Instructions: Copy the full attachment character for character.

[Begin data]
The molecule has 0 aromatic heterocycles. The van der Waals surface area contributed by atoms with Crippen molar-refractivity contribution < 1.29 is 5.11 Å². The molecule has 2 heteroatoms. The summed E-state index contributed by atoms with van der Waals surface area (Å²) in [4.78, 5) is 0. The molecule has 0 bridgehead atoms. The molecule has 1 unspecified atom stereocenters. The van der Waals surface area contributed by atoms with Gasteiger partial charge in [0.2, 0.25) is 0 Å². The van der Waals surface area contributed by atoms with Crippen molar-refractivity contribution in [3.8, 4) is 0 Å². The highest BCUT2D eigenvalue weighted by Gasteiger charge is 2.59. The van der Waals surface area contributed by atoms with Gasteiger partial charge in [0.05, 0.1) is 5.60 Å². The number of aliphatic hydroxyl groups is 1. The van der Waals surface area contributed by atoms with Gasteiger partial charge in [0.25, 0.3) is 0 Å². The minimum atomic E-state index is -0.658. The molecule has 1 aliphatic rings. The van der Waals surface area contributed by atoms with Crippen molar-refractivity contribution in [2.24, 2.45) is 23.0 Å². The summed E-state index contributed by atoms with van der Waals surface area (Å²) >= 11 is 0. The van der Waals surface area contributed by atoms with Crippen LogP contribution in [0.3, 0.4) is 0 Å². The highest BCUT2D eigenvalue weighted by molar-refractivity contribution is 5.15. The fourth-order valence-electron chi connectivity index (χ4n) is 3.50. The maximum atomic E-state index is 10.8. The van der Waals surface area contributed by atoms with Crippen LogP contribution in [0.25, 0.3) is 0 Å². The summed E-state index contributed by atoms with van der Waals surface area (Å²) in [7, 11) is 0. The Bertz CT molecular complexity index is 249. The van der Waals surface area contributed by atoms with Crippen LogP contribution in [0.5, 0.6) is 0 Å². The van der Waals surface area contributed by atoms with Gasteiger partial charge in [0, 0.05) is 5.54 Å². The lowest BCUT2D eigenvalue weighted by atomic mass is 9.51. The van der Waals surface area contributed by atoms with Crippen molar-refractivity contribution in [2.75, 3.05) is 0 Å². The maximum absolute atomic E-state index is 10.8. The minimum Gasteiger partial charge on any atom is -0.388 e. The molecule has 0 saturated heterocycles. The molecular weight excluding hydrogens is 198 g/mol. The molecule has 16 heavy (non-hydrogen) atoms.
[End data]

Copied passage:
The molecule has 0 aromatic heterocycles. The van der Waals surface area contributed by atoms with Crippen molar-refractivity contribution < 1.29 is 5.11 Å². The molecule has 2 heteroatoms. The summed E-state index contributed by atoms with van der Waals surface area (Å²) in [4.78, 5) is 0. The molecule has 0 bridgehead atoms. The molecule has 1 unspecified atom stereocenters. The van der Waals surface area contributed by atoms with Gasteiger partial charge in [0.2, 0.25) is 0 Å². The van der Waals surface area contributed by atoms with Crippen molar-refractivity contribution in [3.8, 4) is 0 Å². The highest BCUT2D eigenvalue weighted by Gasteiger charge is 2.59. The van der Waals surface area contributed by atoms with Gasteiger partial charge in [0.05, 0.1) is 5.60 Å². The number of aliphatic hydroxyl groups is 1. The van der Waals surface area contributed by atoms with Gasteiger partial charge in [0.25, 0.3) is 0 Å². The minimum atomic E-state index is -0.658. The molecule has 1 aliphatic rings. The van der Waals surface area contributed by atoms with Crippen molar-refractivity contribution in [2.24, 2.45) is 23.0 Å². The summed E-state index contributed by atoms with van der Waals surface area (Å²) >= 11 is 0. The van der Waals surface area contributed by atoms with Crippen LogP contribution in [0.3, 0.4) is 0 Å². The highest BCUT2D eigenvalue weighted by molar-refractivity contribution is 5.15. The fourth-order valence-electron chi connectivity index (χ4n) is 3.50. The maximum atomic E-state index is 10.8. The van der Waals surface area contributed by atoms with Crippen LogP contribution in [0.25, 0.3) is 0 Å². The summed E-state index contributed by atoms with van der Waals surface area (Å²) in [7, 11) is 0. The Bertz CT molecular complexity index is 249. The van der Waals surface area contributed by atoms with Crippen LogP contribution in [0.5, 0.6) is 0 Å². The van der Waals surface area contributed by atoms with Gasteiger partial charge in [0, 0.05) is 5.54 Å². The lowest BCUT2D eigenvalue weighted by atomic mass is 9.51. The van der Waals surface area contributed by atoms with Crippen molar-refractivity contribution in [2.75, 3.05) is 0 Å². The maximum absolute atomic E-state index is 10.8. The minimum Gasteiger partial charge on any atom is -0.388 e. The molecule has 0 saturated heterocycles. The molecular weight excluding hydrogens is 198 g/mol. The molecule has 16 heavy (non-hydrogen) atoms.